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How one Countryside contact "share" ad worked out.

Almost every issue of Countryside has a few ads from people looking for a place to share in the country, or someone who has a place they want to share. About two years ago, I placed such an inquiry in the magazine and a couple came and joined. I thought you might like an update on just how that turned out.

Neglected for 20 years

We have a 120 acre place that my mom inherited from her father. It's in central Arkansas about 18 miles from where my husband and son and I live on six and one-half acres. The old farm had been rented to a man to run cattle, but was otherwise neglected for more than 20 years. I wanted to put the place back into use for crops and cattle, but living 18 miles away made it almost impossible. The neglect had left the fences overgrown and falling down and various renters had left literally tons of trash on the place, the old house was gone (burned) and the barn was literally falling down.

Frank and Judy answered our ad and came to visit us for a week, during which time we went on with our usual chores of gardening about 10 acres of the farm for table produce - peas, beans, okra, melons, etc. They really got a chance to work up a sweat.

They had come to visit us in May, and went back home to get their house sold and their belongings packed. That was quite a chore since Frank is a packrat and has about every tool known to mortal man! They bought an old moving van, planning to leave most of their stuff packed until they could buy a trailer to put up on the farm at the old house site and hook into the existing well and septic tank. Great idea!

But, unfortunately that didn't quite work out. The weight of the stuff Frank had carefully packed (like a Chinese puzzle) was too much for the old truck and a wheel fell off in New Mexico - in four degree below zero weather. Fortunately, no one was hurt, but they had to rent a truck for the rest of the trip, and that meant that everything had to be unloaded and stored on this end!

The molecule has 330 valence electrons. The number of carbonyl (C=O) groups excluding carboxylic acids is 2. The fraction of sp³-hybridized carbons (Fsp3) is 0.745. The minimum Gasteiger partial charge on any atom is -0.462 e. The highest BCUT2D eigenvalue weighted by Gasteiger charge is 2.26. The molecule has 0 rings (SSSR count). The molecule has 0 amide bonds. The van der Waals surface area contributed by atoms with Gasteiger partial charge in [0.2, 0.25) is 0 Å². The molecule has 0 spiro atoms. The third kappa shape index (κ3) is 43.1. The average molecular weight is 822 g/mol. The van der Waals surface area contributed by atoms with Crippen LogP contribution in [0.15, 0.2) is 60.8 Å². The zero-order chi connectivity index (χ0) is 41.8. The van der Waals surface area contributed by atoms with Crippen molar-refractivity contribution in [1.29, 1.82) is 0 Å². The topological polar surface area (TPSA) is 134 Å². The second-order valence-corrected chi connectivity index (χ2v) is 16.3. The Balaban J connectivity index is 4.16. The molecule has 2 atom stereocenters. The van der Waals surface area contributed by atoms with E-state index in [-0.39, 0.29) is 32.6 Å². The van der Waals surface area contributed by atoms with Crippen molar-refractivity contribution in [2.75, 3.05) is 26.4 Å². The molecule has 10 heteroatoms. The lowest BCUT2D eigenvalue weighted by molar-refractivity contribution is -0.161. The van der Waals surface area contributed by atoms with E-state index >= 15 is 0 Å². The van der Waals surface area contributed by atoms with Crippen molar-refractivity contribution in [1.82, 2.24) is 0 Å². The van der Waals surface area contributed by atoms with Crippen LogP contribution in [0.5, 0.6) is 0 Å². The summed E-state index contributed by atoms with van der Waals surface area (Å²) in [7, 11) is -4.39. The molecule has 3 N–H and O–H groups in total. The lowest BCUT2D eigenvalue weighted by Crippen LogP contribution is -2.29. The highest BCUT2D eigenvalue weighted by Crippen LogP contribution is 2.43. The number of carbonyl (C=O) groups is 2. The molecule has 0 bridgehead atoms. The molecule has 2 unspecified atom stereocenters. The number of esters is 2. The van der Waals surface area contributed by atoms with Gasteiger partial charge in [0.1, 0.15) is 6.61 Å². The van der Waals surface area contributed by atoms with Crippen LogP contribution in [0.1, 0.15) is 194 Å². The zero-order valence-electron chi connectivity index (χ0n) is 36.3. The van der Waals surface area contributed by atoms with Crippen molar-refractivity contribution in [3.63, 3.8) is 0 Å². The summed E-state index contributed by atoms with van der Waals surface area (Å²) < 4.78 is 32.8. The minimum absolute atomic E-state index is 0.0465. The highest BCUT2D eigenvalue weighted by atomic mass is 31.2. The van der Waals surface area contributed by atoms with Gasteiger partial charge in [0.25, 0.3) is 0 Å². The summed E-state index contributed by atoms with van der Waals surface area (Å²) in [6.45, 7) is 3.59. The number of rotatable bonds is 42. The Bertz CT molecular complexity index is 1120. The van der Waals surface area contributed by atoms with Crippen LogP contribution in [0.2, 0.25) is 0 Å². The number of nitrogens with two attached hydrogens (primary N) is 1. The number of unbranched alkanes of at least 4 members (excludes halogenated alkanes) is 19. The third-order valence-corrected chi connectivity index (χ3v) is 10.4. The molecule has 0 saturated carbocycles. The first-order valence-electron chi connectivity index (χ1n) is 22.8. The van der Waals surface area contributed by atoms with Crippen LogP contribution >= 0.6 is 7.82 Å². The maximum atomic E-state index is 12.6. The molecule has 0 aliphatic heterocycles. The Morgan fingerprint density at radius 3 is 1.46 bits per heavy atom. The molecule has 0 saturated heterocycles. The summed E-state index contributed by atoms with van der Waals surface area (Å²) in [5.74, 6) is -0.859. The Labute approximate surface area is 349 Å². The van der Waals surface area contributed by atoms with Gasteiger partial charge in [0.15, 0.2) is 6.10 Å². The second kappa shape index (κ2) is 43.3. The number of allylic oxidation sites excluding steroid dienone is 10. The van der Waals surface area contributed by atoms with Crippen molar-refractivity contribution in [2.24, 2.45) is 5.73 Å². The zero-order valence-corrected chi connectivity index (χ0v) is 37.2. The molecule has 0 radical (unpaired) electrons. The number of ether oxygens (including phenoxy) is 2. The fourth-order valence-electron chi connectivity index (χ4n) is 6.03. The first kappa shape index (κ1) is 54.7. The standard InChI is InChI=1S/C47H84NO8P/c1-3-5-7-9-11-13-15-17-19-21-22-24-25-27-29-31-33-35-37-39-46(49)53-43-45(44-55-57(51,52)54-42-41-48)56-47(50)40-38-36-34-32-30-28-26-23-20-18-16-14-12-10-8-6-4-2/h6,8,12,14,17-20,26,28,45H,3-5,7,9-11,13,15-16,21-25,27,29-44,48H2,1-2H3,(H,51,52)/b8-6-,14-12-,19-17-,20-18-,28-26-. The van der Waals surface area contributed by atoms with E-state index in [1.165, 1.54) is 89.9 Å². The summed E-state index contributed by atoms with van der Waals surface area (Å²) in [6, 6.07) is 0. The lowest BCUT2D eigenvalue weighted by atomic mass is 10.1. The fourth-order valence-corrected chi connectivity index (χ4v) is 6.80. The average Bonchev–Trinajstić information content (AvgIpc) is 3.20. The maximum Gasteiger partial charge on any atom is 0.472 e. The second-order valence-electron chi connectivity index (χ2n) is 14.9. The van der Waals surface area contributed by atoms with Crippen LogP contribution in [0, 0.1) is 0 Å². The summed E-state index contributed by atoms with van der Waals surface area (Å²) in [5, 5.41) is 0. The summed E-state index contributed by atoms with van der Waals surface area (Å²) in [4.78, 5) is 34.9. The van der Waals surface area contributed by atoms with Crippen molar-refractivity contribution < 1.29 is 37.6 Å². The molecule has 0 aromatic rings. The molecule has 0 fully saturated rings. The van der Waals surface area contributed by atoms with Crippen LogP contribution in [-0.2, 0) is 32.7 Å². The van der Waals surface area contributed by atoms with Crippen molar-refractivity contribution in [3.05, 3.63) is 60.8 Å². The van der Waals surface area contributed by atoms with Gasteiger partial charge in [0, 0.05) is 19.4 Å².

We filled the garage, barn and house with it, then started looking for a suitable trailer. We finally found one and, got them situated - in July. In the meantime, we were planting crops, harvesting them, selling them, and taking care of the livestock here on the six acre place. To say nothing of canning and freezing enough for both families.

Judy was a city girl, but fell right into rural life and chores, and dug right into it all. Not long after she arrived I butchered 22 roosters that I had saved for her first "project" - now she is an old hand.

Frank had some experience working on a large cattle farm in the past, but he too got involved in several new experiences. I thought he would pass out the day we castrated the pigs! Dehorning baby goats with a hot iron still bothers him, but he too just dug right in and does what is necessary, however distasteful.

The old barn has to go

With an old farm you have the work of tearing down old overgrown fences, barns, etc. in addition to the expense of building new ones from scratch. It was heartbreaking for me to finally decide that the old barn that I had spent so many happy childhood hours in had to go - it was beyond repair. We salvaged some of the lumber though, to repair an old shed that was still solid. (That helped solve some of the storage problems).

Of course, everything has taken two or three times as long as any of us anticipated, and four or five times as much money, but we are just taking it "like the cat ate the grindstone, one lick at a time." It is all slow going, but we can see progress from month to month, and sometimes, day to day.

Judy has re-enrolled in nursing school and is making straight A's. She will graduate next May.

We have a nice little herd of milk goats and some market for fresh milk in the neighborhood. (It is now legal in Arkansas to sell 100 gallons per month directly off the farm.) We also sell a few "organic" eggs, and raise our own pork off the surplus, as well as sell "organically grown" hogs on the hoof. We're pretty self sufficient as far as food goes.

The money pit

The farm is still a "money pit" requiring much more cash input than it returns, but much of it is capital outlay that won't have to be repeated. We are currently using electric fencing for the livestock, which we can easily move as we need to, but plan to fence the front 40 acres in field fencing with electric top wire.

Since the soil here is very acid, and the land requires about $50 per acre in lime, we plan to plant 30 acres to loblolly pine which likes the acid soil. Even with the lime, that land is so marginal that it wouldn't even make good grazing, so pine will be a very "friendly" crop to that soil. The only drawback is that the harvest is 25-30 years off.